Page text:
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              Chef

              With half the narrative missing, this film’s central argument fails to land.

              Incomplete Story

              A sloppy meal that leaves one hungry for something substantive, Jon Favreau’s Chef flops as it defends the right to flop. Contrast this with a film like Ratatouille that shares similar ambitions—yet succeeds at a higher level—and one begins to understand the difference between a capable narrative and a broken one.

              Two huge logic errors curse this story: One, how did the passion to create new fantastic dishes suddenly turn into a fervor to heat up ham and cheese sandwiches? And two, why on Earth did Martin (John Leguizamo) leave his sous chef position to join Albert minutes after expressing excitement for his recent promotion? Both events reek of convenience of story rather than integral components of a fully functioning narrative.

              Compound these missteps with the usual affronts to comprehensive storytelling and one begins to recognize the familiar recipe for disaster. No Influence Character Throughline. No Relationship Story Throughline. No Story Limit. The last leaves Audiences flailing around blindly for some clue as to when the torture will end. A road movie that doesn’t kick in until halfway through the movie is not a road movie. The first two story points (the Influence Character and Relationship Story Throughlines) work in tandem to give Audiences the heart of a story. When missing or defective, as in Chef, Audience empathy dies.

              Albert’s son should have supplied this valuable aspect of story, but unfortunately didn’t. As a result, ham-fisted scenes like the one where Albert tells his son Hey, I know we’re having a great time, but I’m going to go back to being a jerk when we get home worm their way into the story, breaking down all sense of emotional logic. That scene exists only to give Albert somewhere to grow. A more appropriate approach would have been to develop a meaningful relationship between father and son that counters and reflects the larger conflict inherent between artists and critics. Do sons have a right to criticize their parents? Should parents undergo appraisal? How does the recipe for effective parenthood reflect the tasty morsels found in mom and pop taco trucks across the Valley?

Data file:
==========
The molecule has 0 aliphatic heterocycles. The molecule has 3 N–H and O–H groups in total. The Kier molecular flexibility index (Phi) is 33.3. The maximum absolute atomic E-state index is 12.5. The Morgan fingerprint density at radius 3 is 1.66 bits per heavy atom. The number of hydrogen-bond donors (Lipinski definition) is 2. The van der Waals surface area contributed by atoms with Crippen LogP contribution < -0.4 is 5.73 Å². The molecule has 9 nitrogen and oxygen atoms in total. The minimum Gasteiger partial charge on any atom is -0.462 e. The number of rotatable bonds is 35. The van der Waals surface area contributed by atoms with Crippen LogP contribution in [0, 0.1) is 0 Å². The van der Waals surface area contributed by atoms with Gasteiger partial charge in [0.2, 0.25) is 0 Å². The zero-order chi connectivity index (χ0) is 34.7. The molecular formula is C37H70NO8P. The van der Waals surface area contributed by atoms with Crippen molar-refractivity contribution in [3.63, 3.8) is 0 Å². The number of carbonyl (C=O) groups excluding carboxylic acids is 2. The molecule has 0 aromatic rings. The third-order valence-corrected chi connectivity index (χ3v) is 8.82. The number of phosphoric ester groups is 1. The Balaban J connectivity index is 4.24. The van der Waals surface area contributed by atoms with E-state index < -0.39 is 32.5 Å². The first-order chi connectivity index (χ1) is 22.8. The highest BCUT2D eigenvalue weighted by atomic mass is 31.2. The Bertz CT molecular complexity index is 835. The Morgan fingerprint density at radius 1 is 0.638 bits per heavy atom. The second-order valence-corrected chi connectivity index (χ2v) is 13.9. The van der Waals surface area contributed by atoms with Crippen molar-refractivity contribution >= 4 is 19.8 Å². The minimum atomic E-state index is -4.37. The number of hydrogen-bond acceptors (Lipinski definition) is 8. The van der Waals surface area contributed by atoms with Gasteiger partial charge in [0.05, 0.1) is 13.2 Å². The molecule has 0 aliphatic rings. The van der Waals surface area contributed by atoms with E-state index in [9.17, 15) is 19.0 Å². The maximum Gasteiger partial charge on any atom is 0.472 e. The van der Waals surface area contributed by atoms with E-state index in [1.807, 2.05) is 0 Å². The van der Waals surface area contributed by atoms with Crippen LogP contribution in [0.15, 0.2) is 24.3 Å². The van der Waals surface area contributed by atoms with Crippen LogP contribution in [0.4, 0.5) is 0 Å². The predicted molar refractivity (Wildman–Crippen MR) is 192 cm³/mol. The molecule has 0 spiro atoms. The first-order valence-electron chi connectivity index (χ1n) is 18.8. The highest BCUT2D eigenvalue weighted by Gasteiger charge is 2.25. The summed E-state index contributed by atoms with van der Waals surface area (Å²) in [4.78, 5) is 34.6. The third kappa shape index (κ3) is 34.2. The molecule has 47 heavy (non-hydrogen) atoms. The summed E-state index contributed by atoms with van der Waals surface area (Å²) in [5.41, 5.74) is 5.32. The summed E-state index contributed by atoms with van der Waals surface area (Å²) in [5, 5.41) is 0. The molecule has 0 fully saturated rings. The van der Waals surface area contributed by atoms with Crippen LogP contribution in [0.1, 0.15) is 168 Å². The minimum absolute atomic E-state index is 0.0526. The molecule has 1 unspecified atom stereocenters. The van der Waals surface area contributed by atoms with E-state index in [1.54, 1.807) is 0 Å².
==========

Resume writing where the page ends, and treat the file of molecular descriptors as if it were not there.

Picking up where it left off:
These are the kinds of questions Chef should have asked. These are the kinds of questions that would have prompted the development of Throughlines necessary to support and flesh out the message delivered here. Instead, audiences find themselves faced with sitting through what amounts to a single artist complaining about people complaining about his work. Great catharsis if you’re the artist. Not so-great if you’re the one on the receiving end.

              91% on Rotten Tomatoes? Once again, confirmation that popular opinion reflects popular opinion, not sophistication of story.

              Never Trust a Hero

              Subscribe and receive our FREE PDF E-book on why the concept of a "Hero" in story is outdated and holding you back from writing a great story.